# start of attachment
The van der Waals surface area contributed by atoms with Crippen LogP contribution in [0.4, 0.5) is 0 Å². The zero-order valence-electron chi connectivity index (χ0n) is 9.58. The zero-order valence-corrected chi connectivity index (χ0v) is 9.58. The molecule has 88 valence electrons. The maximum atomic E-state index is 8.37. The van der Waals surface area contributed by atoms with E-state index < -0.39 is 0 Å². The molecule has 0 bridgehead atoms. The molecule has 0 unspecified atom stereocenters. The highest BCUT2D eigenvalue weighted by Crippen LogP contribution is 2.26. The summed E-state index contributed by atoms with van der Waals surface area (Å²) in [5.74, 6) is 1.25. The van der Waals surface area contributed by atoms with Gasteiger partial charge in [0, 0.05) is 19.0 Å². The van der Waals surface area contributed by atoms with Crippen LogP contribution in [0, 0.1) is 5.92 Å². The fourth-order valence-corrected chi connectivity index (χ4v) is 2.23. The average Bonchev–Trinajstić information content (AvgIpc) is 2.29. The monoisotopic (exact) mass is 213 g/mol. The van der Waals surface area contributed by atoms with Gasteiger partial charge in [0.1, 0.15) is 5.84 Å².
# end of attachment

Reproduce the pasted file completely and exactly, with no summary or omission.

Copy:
The van der Waals surface area contributed by atoms with Crippen LogP contribution in [0.4, 0.5) is 0 Å². The zero-order valence-electron chi connectivity index (χ0n) is 9.58. The zero-order valence-corrected chi connectivity index (χ0v) is 9.58. The molecule has 88 valence electrons. The maximum atomic E-state index is 8.37. The van der Waals surface area contributed by atoms with E-state index < -0.39 is 0 Å². The molecule has 0 bridgehead atoms. The molecule has 0 unspecified atom stereocenters. The highest BCUT2D eigenvalue weighted by Crippen LogP contribution is 2.26. The summed E-state index contributed by atoms with van der Waals surface area (Å²) in [5.74, 6) is 1.25. The van der Waals surface area contributed by atoms with Gasteiger partial charge in [0, 0.05) is 19.0 Å². The van der Waals surface area contributed by atoms with Crippen LogP contribution in [0, 0.1) is 5.92 Å². The fourth-order valence-corrected chi connectivity index (χ4v) is 2.23. The average Bonchev–Trinajstić information content (AvgIpc) is 2.29. The monoisotopic (exact) mass is 213 g/mol. The van der Waals surface area contributed by atoms with Gasteiger partial charge in [0.1, 0.15) is 5.84 Å².